We are beginning to see signs of the emergence of a decentralized internet. But, many people are still unaware of what this new internet will act like. No one knows for sure exactly how web 3.0’s development will eventually unfold, but the signs are clear as to what users will be able to do with it.
Throughout the 21st century, data has been at the forefront of discussion when discussing the legacy web 2.0 internet. Whereby, large private organizations have been harvesting massive amounts of data from the public and selling it to other organizations without compensating the owners at all.
In a web 3.0 architecture, the keyword that’s buzzing around is ‘ownership’, and this ultimately means that users/individuals will have full control, I.e “ownership”, over all their data and content. Let’s break this down into how exactly this will be done.
Digital messaging is an aspect that many cannot live without. Over the years many messaging applications have revealed privacy flaws that leave many user accounts vulnerable.
Currently, a centralized architecture usually stores and records all of an individual’s messages. How this works is, person A sends a message to person B. But that message doesn’t travel directly from person A to B. It instead travels from person A to the service provider, whether that be Facebook, Tencent, or other service providers, and then gets sent to person B. This information is stored on a centralized server that can access your history at any time.
What a decentralized communications network can do is, open a direct line between person A and person B, to allow direct messaging, completely removing the storage aspect of a service provider. Not only is the message completely private, but no one can see any information between the two parties.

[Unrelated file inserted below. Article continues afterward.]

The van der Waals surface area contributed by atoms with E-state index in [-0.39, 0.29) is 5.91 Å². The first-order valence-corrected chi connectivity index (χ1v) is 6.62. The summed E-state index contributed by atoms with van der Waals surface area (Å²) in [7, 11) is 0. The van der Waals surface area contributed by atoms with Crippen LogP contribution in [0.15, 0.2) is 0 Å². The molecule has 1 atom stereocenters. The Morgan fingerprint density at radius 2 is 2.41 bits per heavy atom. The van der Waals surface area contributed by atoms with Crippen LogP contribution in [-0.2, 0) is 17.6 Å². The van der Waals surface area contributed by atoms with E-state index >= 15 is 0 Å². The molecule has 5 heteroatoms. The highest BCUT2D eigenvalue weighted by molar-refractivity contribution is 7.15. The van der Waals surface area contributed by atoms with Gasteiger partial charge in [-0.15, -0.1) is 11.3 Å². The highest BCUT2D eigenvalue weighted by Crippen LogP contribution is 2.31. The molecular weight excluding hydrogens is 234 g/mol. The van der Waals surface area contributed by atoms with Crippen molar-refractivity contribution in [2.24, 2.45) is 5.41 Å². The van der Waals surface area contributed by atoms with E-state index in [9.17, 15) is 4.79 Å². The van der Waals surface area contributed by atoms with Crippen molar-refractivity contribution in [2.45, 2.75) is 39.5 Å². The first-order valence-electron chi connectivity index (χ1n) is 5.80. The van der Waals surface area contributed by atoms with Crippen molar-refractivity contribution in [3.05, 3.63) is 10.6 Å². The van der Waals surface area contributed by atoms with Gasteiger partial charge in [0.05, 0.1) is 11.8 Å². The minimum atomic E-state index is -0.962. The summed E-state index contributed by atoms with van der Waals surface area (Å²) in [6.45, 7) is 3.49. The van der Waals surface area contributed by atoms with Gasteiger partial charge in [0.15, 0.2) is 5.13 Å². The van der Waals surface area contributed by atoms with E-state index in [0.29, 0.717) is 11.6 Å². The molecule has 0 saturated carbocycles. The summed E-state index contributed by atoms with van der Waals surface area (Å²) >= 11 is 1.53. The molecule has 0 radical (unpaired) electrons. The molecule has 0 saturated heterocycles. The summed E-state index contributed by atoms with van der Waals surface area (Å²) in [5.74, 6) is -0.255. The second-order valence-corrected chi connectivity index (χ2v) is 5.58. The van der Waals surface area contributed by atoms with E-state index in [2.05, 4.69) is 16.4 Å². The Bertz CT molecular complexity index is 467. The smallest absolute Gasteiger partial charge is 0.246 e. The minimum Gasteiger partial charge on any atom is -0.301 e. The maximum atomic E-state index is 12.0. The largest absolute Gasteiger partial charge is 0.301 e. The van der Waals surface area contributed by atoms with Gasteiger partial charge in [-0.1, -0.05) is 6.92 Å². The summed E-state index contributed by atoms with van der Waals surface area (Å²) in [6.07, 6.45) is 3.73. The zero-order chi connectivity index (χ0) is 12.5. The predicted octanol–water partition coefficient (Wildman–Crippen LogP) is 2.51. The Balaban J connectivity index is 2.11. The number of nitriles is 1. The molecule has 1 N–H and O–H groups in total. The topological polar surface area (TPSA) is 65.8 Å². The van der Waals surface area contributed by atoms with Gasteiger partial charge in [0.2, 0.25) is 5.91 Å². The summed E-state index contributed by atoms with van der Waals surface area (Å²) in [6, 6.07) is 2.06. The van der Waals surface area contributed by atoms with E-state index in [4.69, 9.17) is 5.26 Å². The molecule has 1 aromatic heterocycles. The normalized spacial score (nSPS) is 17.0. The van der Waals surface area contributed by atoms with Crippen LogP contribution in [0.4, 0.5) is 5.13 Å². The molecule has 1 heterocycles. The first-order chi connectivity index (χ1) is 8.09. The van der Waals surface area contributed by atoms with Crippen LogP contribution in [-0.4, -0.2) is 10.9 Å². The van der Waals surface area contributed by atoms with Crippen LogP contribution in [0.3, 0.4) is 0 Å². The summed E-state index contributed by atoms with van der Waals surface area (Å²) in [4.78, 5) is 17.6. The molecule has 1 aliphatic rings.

Although the web 2.0 is dominated by companies such as Amazon, Google, and Facebook, a web 3.0 decentralized internet will not push the attention away from these organizations but instead creates an opportunity for them to work with a web 3.0 architecture.
As data will still be an important aspect for these companies, there could be a hybrid model whereby these organizations pay individual users monthly for access to their data.
There are numerous obstacles that stand in the way of a decentralized internet, but one main concern will be access to the information we see today. This poses a challenge for Dapp developers to create a system that enables similar information to be categorized and stored among numerous nodes within a decentralized network.
Currently, decentralized storage is slowly becoming more popular, but, blockchain projects have still yet to solve the access to content sharing and streaming model that we see in a web 2.0 network. Aside from the NetFlowCoin Foundation, there are no other companies that can take on this challenge.
This is an aspect that many fans of the new internet must take into account. The internet is basically one huge library of information, and so, in order for a decentralized internet to offer similar information, there must be mass adoption of content creators all contributing similar content as they did on the web 2.0 to the web 3.0.